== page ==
The goal of the present study was to assess the relationship between hypoxia tolerance and mitochondrial complex flux capacity, respiration, mitochondrial H2O2 emission per O2 consumed (H2O2/O2) and redox environment. To address this goal, we isolated mitochondria from the brain of a well-characterized group of fish species, commonly called sculpins (Cottidae, Actinopterygii), that are distributed along the marine intertidal zone (Richards, 2011) and show interspecific variation in whole-animal hypoxia tolerance (Mandic et al., 2013). We chose to work on the brain because sculpins display complex behaviours throughout the daily tidal cycle (such as hypoxia-induced aerial respiration and air emergence; Mandic et al., 2009); thus, the brain must continue to function during hypoxia. The variation in whole-animal hypoxia tolerance among sculpins is correlated with Pcrit (the critical oxygen tension at which O2 consumption rate transitions from oxy-regulating to oxy-conforming; Mandic et al., 2013), and interspecific variation in Pcrit is largely, but not completely, explained by modifications to the O2 transport cascade to enhance O2 uptake from the environment and delivery to mitochondria (Lau et al., 2017; Mandic et al., 2009). Furthermore, variation in hypoxia tolerance among sculpins is also associated with modifications to the mitochondrion, where COX of hypoxia-tolerant sculpins show a higher O2 binding affinity than those from hypoxia-intolerant sculpins (Lau et al., 2017). Building upon this putatively adaptive variation in mitochondrial function across sculpins, we hypothesized that mitochondria from more hypoxia-tolerant sculpins would show more efficient O2 use than those in less hypoxia-tolerant sculpins, showing higher phosphorylation efficiency and lower ROS emission. We addressed the main goal of this study in four ways: first, defining the interspecific relationship between complex I- and II-linked respiratory capacity and Pcrit; second, determining whether interspecific differences in mitochondrial respiratory capacity were related to H2O2 emission; third, comparing interspecific differences in the relationship between H2O2 emission and mitochondrial redox environment as assessed by titration of isolated mitochondria with reduced glutathione (GSH); and fourth, examining the responses of mitochondria to in vitro anoxia recovery.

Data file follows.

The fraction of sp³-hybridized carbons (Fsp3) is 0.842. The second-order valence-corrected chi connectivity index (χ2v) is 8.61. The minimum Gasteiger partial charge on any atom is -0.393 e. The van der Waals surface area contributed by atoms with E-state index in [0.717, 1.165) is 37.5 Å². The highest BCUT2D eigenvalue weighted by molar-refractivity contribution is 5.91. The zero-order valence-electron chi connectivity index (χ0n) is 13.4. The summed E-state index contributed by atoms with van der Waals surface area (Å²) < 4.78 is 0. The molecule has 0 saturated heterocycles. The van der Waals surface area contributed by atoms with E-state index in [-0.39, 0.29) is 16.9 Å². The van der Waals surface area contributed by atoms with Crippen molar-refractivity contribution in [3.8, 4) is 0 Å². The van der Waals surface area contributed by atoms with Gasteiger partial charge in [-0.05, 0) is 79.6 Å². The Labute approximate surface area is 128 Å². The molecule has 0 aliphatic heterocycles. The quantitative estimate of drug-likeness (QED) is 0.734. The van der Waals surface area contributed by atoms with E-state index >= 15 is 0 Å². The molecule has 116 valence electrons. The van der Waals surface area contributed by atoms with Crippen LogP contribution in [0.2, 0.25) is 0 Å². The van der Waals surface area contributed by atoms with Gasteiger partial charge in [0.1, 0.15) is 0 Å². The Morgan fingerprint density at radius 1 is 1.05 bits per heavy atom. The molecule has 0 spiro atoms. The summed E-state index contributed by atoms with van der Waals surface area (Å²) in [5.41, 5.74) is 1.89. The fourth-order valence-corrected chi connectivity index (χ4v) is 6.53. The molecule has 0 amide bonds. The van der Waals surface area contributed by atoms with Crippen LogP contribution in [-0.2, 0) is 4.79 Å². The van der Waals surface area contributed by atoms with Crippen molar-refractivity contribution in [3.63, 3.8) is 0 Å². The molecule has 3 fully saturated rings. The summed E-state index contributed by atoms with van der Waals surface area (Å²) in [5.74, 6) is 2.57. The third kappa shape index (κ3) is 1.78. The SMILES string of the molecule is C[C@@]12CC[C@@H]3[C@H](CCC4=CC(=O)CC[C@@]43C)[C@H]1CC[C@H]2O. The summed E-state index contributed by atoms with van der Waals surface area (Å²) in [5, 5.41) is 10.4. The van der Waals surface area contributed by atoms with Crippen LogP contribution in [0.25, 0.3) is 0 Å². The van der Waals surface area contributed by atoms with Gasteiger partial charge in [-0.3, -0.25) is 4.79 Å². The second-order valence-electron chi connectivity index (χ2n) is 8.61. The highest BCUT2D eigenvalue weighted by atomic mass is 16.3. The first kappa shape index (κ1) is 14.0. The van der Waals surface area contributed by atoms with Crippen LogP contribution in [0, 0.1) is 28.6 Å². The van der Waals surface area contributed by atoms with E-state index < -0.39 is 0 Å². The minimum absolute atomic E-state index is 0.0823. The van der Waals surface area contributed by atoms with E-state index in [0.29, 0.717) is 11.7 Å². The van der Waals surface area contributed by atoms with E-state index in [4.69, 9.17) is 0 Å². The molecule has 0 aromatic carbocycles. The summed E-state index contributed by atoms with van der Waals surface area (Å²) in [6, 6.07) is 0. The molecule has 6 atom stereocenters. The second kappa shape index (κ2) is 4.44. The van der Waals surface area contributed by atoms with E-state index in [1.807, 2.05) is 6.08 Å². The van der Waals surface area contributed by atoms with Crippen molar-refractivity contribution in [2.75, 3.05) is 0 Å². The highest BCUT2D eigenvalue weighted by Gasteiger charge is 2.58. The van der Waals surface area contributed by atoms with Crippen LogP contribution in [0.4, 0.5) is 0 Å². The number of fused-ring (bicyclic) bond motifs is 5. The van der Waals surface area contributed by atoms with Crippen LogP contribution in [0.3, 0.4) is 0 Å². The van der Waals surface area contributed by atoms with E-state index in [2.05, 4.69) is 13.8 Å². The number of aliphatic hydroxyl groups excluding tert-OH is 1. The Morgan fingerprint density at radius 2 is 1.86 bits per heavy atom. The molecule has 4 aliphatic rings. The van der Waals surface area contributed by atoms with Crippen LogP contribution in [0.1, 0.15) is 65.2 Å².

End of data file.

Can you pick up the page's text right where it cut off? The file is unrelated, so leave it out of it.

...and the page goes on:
List of symbols and abbreviations
     
  • ADP/O

    phosphorylation efficiency

  •  
  • COX

    cytochrome c oxidase

  •  
  • DCPIP

    5,5′-dithiobis(2-nitrobenzoic acid)

  •  
  • ETS

    electron transport system

  •  
  • FCCP

    carbonyl cyanide 4-(trifluoromethyoxy)phenylhydrazone

  •  
  • GSH

    glutathione

  •  
  • GSSG

    glutathione disulfide

  •  
  • H2O2/O2

    mitochondrial H2O2 emission per O2 consumed

  •  
  • OLS

    ordinary least squares

  •  
  • Pcrit

    critical oxygen tension at which O2 consumption rate transitions from oxy-regulating to oxy-conforming

  •  
  • PGLS

    phylogenetically generalized least squares

  •  
  • PMG

    pyruvate–malate–glutamate

  •  
  • PMGS

    pyruvate–malate–glutamate–succinate

  •  
  • RCR

    respiratory control ratio

  •  
  • ROS

    reactive oxygen species

  •  
  • SUIT

    substrate uncoupler inhibitor titration

  •  
  • Vmax

    maximal enzymatic activity

MATERIALS AND METHODS

Species collection and holding

All species of sculpin used in this study were collected near Bamfield Marine Sciences Centre (British Columbia, Canada) at Ross Islets (48°52.4′N, 125°9.7′W) or Wizard's Rock (48°51.5′N, 125°9.4′W) using either handheld dipnets in tidepools or pole seines along nearshore beaches at the lowest point in the daily tidal cycle. Animals were transported to The University of British Columbia (UBC) and housed in a recirculating aquaculture system with artificial seawater and maintained on a diet of shrimp, Atlantic krill and bloodworms for at least 1 month before experimentation. Temperature in the recirculating aquaculture system was maintained at 12°C, which is the average ocean temperature measured near the collection sites and the lower end of the temperature measured in tidepools (see Richards, 2011). All experimental procedures were reviewed and approved by The University of British Columbia Animal Care Committee (A13-0309) and are in accordance with guidelines of the Canadian Council on Animal Care. The experimental analyses described below were performed within 4 months of transport to UBC and individuals of each species were selected at random to avoid bias over the course of analysis.

Isolation of brain mitochondria